Niebla ramosissima is narrowly endemic to San Nicolas Island where it is known from one location and its Area of Occupancy = 16 km2 (up to a maximum of 32 km2). The main threats that could rapidly drivethis species from Vulnerable to Critically Endangered or Extinct would be if invasive species and climate change transformed its natural habitat, the sea-side low-shrub vegetation with a predominance of soil crusts in Mediterranean California. Therefore, it is listed as Vulnerable, D2.
Assessor/s: Reese Næsborg, R.; Reviewer/s: Dal Forno, M.; Facilitators(s) and Compiler(s): Allen, J.
Bachman, S., Moat, J., Hill, A.W., de la Torre, J. & Scott, B. (2011) Supporting Red List threatassessments with GeoCAT: geospatial conservation assessment tool. In: V. Smith & L. Penev (eds) e-Infrastructures for data publishing in biodiversity science. Zookeys150: 117–126.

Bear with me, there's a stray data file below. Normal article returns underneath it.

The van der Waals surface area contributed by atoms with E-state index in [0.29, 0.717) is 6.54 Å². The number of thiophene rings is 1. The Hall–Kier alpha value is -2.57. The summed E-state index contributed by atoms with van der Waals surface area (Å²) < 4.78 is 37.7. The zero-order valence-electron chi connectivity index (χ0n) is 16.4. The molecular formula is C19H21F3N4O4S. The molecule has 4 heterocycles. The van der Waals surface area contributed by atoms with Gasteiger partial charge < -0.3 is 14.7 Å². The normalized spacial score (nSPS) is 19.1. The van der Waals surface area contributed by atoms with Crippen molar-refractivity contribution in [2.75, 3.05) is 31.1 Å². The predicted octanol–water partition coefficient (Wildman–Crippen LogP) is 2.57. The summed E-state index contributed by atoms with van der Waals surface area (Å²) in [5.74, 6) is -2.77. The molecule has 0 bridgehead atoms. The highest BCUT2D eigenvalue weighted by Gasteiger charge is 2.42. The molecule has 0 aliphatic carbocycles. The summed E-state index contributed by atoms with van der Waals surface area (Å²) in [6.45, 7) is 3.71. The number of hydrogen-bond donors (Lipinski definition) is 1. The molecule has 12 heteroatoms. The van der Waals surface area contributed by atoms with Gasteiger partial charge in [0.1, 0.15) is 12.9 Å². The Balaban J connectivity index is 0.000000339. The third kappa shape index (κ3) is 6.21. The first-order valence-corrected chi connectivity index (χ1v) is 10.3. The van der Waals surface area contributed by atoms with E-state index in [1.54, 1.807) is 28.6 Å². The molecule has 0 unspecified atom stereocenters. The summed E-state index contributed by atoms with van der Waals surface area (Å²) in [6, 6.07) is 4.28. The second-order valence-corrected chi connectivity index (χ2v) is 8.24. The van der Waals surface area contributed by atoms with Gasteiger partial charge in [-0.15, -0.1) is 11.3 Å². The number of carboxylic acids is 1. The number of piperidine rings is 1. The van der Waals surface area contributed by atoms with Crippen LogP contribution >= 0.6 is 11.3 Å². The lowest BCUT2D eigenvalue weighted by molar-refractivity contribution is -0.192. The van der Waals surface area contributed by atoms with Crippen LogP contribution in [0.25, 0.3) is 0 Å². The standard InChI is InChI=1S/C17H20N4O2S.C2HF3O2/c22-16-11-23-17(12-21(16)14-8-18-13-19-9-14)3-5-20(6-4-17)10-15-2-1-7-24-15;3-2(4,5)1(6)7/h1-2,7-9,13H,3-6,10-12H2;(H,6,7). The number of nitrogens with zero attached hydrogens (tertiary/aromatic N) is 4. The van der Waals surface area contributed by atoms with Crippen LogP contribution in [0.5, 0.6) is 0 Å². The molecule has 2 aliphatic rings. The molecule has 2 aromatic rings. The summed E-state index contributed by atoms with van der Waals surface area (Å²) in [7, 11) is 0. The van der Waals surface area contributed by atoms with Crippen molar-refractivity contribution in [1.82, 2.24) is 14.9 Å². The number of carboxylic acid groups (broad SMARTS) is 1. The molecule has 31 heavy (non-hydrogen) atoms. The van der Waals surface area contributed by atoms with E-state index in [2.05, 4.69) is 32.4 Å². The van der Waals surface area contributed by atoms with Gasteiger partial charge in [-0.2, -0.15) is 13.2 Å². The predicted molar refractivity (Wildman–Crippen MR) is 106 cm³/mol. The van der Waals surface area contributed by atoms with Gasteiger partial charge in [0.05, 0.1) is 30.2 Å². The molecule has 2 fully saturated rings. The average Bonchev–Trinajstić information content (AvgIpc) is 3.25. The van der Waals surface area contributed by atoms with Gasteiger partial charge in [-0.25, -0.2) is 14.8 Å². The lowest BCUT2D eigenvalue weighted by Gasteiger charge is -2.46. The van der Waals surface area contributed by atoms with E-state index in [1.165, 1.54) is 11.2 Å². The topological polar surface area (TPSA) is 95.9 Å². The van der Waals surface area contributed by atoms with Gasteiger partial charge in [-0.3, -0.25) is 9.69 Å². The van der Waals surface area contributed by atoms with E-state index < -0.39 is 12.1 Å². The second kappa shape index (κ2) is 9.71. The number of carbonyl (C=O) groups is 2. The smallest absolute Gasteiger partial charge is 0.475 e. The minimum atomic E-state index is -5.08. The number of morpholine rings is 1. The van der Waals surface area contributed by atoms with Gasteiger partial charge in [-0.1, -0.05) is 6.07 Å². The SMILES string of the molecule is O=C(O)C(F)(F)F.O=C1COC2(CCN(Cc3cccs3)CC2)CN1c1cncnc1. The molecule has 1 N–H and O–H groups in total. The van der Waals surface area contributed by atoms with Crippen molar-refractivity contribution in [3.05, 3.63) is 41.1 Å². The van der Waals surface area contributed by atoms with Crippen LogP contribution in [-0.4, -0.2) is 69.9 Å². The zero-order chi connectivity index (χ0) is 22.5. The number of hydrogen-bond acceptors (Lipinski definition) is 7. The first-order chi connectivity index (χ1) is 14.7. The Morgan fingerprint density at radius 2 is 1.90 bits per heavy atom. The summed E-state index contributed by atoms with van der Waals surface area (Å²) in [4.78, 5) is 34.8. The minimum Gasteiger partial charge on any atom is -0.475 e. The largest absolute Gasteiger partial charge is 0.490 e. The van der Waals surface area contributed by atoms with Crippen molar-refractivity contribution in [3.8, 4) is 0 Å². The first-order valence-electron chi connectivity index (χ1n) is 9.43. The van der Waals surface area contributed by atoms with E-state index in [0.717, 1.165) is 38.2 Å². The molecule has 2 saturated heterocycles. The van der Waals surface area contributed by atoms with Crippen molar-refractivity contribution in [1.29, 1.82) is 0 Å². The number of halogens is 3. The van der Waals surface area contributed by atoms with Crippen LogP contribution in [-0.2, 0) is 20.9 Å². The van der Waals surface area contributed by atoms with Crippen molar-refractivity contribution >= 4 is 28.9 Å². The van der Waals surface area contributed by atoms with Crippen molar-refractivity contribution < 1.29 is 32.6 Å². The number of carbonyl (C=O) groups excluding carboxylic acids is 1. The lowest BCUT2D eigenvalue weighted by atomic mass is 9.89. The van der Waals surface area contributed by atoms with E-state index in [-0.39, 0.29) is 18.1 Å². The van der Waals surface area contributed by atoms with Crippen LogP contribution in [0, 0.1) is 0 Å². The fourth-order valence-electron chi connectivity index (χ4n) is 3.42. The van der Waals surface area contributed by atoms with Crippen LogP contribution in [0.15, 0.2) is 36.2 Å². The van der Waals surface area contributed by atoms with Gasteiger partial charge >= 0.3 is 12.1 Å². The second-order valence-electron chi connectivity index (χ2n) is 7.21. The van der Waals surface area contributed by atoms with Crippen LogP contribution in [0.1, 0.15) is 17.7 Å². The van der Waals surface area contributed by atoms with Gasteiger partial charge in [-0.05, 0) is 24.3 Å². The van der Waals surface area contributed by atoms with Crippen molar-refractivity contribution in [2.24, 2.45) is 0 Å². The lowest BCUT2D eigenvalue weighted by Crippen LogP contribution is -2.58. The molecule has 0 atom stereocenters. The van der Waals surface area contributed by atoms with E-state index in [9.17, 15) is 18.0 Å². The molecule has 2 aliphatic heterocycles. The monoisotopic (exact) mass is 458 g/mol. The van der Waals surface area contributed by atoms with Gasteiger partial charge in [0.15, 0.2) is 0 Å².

Bowler, P. A. & Marsh, J.E. (2004) Niebla. In: Nash, TH, III, Ryan, B.D., Diederich, P, Gries, C. & Bungartz, F. (eds), Lichen Flora of the Greater Sonoran Desert Region, pp. 36-80. Lichens Unlimited,Tempe, Arizona.
IUCN (2020) The IUCN Red List of Threatened Species. Version 2020-3. Available at: www.iucnredlist.org. (Accessed: 10 December 2020).
Knudsen, K. & Wheeler, T. (2015) Niebla ramosissima: an endemic of San Nicolas Island. Bulletin of the California Lichen Society22(2): 33-36.
Spjut, R.W. (1996) Niebla and Vermilacinia (Ramalinaceae) from California and Baja California. Sida, Botanical Miscellany14: 1-208.
Find out more about the IUCN Red List Categories and Criteriahere.